Top nuclear boss advising May on protecting atomic industry from Brexit blow

Prime Minister Theresa May
Prime Minister Theresa May

The German head of one of the UK’s top nuclear companies is counseling Prime Minister Theresa May’s government on what needs to be done to protect a global hub for the industry from Brexit.

With European Union leaders congregating to celebrate the Treaty of Rome’s 60th anniversary, Urenco Ltd.’s Chief Executive Officer Thomas Haeberle said he’s cautiously optimistic that new rules can be negotiated to guarantee the flow of nuclear materials in and out of the U.K. after the nation leaves the bloc.

“We are making the U.K. government, which is also our shareholder, aware of the requirements our business needs to fulfill in the context of Brexit and of leaving Euratom,” said Haeberle, referring to the European Atomic Community, a part of the EU’s bedrock agreement signed on March 25, 1957.

Just as bankers have made London a global financial hub, nuclear workers have turned Britain into a central cog servicing the world’s flow of atomic materials. Urenco, the world’s second-biggest maker of reactor fuel, runs a factory in Capenhurst and oversees its global distribution network from Stoke Poges outside of London.

Owned by the U.K. and Dutch governments as well as German utilities EON SE and RWE AG, Urenco has set up a working group that “deals with all the risks and the possible mitigations,” Haeberle said. He spoke with Bloomberg a week before the EU celebrates Euratom’s 60th anniversary, his first interview since becoming CEO in January 2016.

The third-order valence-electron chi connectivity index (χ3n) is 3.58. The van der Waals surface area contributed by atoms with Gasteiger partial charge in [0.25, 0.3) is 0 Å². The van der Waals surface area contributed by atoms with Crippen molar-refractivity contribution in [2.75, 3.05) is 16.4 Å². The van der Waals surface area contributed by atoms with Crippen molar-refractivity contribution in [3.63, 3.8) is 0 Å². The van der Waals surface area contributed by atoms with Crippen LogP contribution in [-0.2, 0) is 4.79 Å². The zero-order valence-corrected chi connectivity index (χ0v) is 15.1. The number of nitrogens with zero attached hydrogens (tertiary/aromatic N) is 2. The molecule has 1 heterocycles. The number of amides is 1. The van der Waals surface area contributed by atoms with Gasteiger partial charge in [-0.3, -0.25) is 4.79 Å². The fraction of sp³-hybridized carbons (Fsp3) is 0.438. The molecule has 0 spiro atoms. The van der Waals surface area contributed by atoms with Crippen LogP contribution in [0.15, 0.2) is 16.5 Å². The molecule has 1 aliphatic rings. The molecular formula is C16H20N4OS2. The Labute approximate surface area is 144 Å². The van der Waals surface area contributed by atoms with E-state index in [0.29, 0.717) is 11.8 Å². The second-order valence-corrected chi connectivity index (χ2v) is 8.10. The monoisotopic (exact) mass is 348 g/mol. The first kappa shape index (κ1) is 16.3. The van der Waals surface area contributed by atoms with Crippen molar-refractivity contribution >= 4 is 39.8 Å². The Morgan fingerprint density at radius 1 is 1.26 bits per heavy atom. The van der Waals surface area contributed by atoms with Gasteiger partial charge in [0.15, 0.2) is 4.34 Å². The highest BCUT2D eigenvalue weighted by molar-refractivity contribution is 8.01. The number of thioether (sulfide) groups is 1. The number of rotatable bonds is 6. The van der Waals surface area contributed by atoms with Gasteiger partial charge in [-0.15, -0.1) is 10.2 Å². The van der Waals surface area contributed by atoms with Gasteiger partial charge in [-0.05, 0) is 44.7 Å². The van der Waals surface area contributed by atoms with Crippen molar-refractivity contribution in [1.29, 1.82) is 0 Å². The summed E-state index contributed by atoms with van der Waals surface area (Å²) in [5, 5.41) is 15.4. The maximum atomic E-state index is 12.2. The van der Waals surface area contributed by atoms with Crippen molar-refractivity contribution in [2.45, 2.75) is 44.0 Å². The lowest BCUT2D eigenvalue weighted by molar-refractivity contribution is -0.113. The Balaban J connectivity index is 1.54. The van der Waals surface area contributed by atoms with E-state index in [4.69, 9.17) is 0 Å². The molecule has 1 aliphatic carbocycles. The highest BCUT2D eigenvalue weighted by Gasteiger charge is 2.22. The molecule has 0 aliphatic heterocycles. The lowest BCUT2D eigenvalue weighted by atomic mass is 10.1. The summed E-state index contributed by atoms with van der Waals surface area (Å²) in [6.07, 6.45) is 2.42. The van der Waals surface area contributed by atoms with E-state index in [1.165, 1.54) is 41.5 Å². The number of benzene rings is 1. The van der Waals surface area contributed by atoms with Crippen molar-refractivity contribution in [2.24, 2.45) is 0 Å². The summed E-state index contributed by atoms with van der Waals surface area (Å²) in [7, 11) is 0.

Euratom’s main function is to safeguard nuclear fuel, making sure it isn’t diverted to make weapons. The U.K. will lose that service once it departs the EU. Nuclear fuel suppliers and power plants need certification from Euratom or whatever system succeeds it to buy material on the open market.

For Urenco’s business to continue uninterrupted after the U.K. leaves the EU, negotiators will have to seal new agreements with governments around the world setting out the new regulatory system Britain will follow after it leaves Euratom. Urenco enriches uranium that’s been mined and then converted into a precursor gas from Australia and other countries, while exporting finished product to 50 customers across 19 countries.

“There are a number of clear requirements that need to be fulfilled,” Haeberle said. “Even after Brexit, we’ll have two plants in Europe, one plant in the U.K. and one in the U.S. We will be able to flexibly deliver our product across the world.”

Companies like Urenco face a potentially “high impact” from Brexit, Moody’s Investors Service wrote in a May 22 note saying that the overall credit impact from leaving the EU will be modest. Urenco, which has 2.1 billion pounds ($2.6 billion) of outstanding debt is rated Baa1, two grades above junk by Moody’s.

Urenco is also developing nuclear batteries and seeking to grow in Asia after fuel demand in its European and U.S. markets stalled.

Membership in Euratom allowed Britain to flourish as a leading manufacturer of reactor fuel and a key participant in EU-led nuclear research projects. Leaving Euratom will require the industry to create new ways of doing business and could put one of the U.K.’s job motors at risk, the industry has warned. There are about 66,000 nuclear workers in the U.K.

Haeberle, a German chemical engineer who worked at Evonik Industries AG before Urenco, said he’s less concerned at the possibility an enrichment facility in Gronau, Germany could be closed. Germany’s Environment Ministry said last month it was examining the possibility of shutting the facility. The country plans to exit from nuclear power altogether by early next decade.

“We don’t only produce there,” the CEO said. “We’re also developing technology, so Germany is very relevant for us. We are confident that this is going to stay as this is because we have an unlimited license. We are a well reputed company with clear and solid legal boundary conditions.”